Knowledge-rich Image Gist Understanding Beyond Literal Meaning

18 Apr 2019  ·  Lydia Weiland, Ioana Hulpus, Simone Paolo Ponzetto, Wolfgang Effelsberg, Laura Dietz ·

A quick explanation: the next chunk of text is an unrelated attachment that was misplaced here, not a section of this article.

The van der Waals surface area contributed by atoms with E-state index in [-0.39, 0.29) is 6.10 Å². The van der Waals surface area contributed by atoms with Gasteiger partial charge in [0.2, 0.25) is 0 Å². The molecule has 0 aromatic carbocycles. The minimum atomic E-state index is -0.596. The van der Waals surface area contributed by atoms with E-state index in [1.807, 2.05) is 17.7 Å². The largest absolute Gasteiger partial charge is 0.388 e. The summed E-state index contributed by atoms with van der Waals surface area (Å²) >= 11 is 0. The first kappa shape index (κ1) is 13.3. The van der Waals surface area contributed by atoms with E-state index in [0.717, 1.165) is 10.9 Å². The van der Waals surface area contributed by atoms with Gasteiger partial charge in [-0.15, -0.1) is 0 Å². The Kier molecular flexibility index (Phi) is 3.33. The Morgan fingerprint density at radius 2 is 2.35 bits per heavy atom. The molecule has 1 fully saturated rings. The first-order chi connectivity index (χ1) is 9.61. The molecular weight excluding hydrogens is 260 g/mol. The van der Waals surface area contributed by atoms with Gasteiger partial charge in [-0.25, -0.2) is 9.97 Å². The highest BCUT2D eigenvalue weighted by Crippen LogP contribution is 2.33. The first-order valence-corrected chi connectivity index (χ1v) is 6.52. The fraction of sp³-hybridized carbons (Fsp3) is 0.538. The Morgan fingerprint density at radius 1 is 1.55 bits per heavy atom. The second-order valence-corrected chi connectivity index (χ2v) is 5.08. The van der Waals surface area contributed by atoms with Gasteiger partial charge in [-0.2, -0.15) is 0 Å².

We investigate the problem of understanding the message (gist) conveyed by images and their captions as found, for instance, on websites or news articles. To this end, we propose a methodology to capture the meaning of image-caption pairs on the basis of large amounts of machine-readable knowledge that has previously been shown to be highly effective for text understanding. Our method identifies the connotation of objects beyond their denotation: where most approaches to image understanding focus on the denotation of objects, i.e., their literal meaning, our work addresses the identification of connotations, i.e., iconic meanings of objects, to understand the message of images. We view image understanding as the task of representing an image-caption pair on the basis of a wide-coverage vocabulary of concepts such as the one provided by Wikipedia, and cast gist detection as a concept-ranking problem with image-caption pairs as queries. To enable a thorough investigation of the problem of gist understanding, we produce a gold standard of over 300 image-caption pairs and over 8,000 gist annotations covering a wide variety of topics at different levels of abstraction. We use this dataset to experimentally benchmark the contribution of signals from heterogeneous sources, namely image and text. The best result with a Mean Average Precision (MAP) of 0.69 indicate that by combining both dimensions we are able to better understand the meaning of our image-caption pairs than when using language or vision information alone. We test the robustness of our gist detection approach when receiving automatically generated input, i.e., using automatically generated image tags or generated captions, and prove the feasibility of an end-to-end automated process.

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